After the heartbreaking image of Juan Mónaco writhing in pain after a nasty fall on the Court Central of the Monte Carlo Country Club in his second-round match, I hoped there would not be any more injuries or bad events happening to the players taking part in the first clay-court Masters 1000 of the season. However, there were good Pico news coming our way tonight, as we could see images and even a video of the Argentine already starting his rehabilitation, in water.
But the sadness and injuries continued at the MCCC.
David Ferrer in doubt for the Barcelona Open Banc Sabadell
Yesterday, it was David Ferrer’s turn to suffer an arm injury during practice, which partly caused his 6-3 6-2 second-round loss to Thomaz Bellucci. Not the whole cause, because the Brazilian played an absolutely flawless match. At first, the arm injury suffered by last year’s Monte Carlo runner-up was just a rumour, but his tweet from early this morning left no room to doubt, as he himself said he wasn’t sure if he would play in Barcelona or not.
No pudo ser,Belluci fue muy superior a mi. Ahora a casa unos dias de descanso y veremos si juego la sem q vieneel Godo. Abrazos a todos
— David Ferrer (@DavidFerrer87) April 19, 2012
The Barcelona tournament is the one tournament that Ferrer dreams the most to win one day, so let’s hope the few days’ rest he’s taking will see him recovered to try and conquer his dream!
Same spot, same kind of fall, different player, bigger injury
This is how I would, in a few words, summarize what happened today to 30-year-old Frenchman Julien Benneteau. Engaged in a long rally with Andy Murray, at the end of a very tight first set, Benneteau tumbled inside a hole in the surface, at almost the exact same spot as Juan Mónaco did a couple of days ago, badly twisting his right ankle and falling heavily on his right arm.
Writhing in pain, crying from the sheer physical agony of the injury, Benneteau was treated on the spot by the tournament trainers, while Andy Murray, who had brought him some ice, was discussing with umpire Carlos Bernardes about the court being “full of holes”. Benneteau is the second one to fall on Court Central, but all courts are shown to be quite slippery, and the bad weather conditions don’t help in the least.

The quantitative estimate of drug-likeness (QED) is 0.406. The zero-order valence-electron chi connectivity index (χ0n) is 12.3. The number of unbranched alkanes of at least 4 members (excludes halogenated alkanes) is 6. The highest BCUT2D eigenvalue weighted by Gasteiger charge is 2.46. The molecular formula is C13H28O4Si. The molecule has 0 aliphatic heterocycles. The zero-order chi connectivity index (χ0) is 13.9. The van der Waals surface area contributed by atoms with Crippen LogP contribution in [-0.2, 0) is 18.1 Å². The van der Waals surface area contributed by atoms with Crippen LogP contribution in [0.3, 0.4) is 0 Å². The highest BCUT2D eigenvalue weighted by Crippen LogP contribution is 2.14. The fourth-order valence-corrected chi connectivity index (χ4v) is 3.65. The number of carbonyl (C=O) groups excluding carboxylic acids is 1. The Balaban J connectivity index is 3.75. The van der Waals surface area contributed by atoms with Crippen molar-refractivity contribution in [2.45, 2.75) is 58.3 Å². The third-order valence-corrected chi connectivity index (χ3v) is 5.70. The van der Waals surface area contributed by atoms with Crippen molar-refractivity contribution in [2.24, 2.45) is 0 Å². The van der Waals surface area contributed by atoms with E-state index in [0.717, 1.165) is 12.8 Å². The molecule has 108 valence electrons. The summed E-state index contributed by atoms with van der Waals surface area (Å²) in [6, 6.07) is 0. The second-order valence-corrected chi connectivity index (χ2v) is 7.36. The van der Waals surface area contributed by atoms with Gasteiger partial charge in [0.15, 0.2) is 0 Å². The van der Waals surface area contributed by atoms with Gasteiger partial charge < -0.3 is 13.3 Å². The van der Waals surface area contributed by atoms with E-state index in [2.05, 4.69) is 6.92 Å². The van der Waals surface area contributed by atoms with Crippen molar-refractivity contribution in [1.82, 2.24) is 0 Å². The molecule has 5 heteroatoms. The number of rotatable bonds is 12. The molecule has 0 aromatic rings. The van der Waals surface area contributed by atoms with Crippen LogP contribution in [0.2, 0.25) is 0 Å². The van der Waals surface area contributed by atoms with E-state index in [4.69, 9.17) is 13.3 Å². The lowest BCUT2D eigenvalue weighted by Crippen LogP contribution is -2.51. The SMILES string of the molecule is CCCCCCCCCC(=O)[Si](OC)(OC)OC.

Julien Benneteau tried to play on, but was forced to retire a bit later, down 5-6 in the first set.
A few hours later, after medical exams were done, the extent of the injury became known: broken elbow and ankle sprain. Just for the elbow, Benneteau will need to have his arm immobilized for three weeks, and then comes the rehab. He aims a comeback in time for the London Olympics, in July.
Like it happened with Mónaco, Benneteau suffered this injury when living the greatest moments of his career. Just two spots short of his career ranking high (29, reached at the end of February) at no 31, a place in the top 25 was in the domain of the possible for the Frenchman.
The two falls of players on almost the same spot, as well as Murray’s comments, really make me question why a place as rich as Monte Carlo can’t have better court maintenance. After all, we’re talking about a Masters 1000 event (although optional) held there, and so the courts should definitely be in better conditions than what we’ve seen so far in the tournament.
Another source of worry: the people responsible for the maintenance of the Monte Carlo courts are the same as those of Roland Garros. Does this mean we’ll see more of these awful court conditions and/or player injuries at the French Open? I really hope not.
The hardest day for Nole
As if the injuries weren’t enough of a curse at the Monte Carlo Rolex Masters, we saw, shortly after the aborted round-of-16 match between Andy Murray and Julien Benneteau, images of Novak Djokovic leaving practice in tears after an official came to deliver him some bad news.
Many of his fans feared that it was related to his grandfather, Vladimir, who had been ill for a time. Sadly, the news were soon confirmed: Grandpa Djokovic had passed away. Sympathy messages to Nole and his family quickly abounded in social media and, at the same time, the question was whole: would Novak play his match against Alexandr Dolgopolov, scheduled a bit later?
We quickly had the answer: he would. Gathering up all the courage he could muster, fighting off tears during the match, the World no 1 showed immense strength in not only taking the court, but also to come back from a set deficit to win the match and reach the quarter-finals, 2-6 6-1 6-4.
After the last ball, a second serve return from Dolgopolov on Djokovic’s first match point, went long, there was a very emotional moment for all those who witnessed it, as Djokovic saluted in the sky for long moments, dedicating this difficult win to his beloved grandfather before breaking into tears once more:
Very poignant images, and I salute the courage of Novak Djokovic to fight the pain as best he could and to get the win today. My most sincere condolences to him and to his family in this time of grief.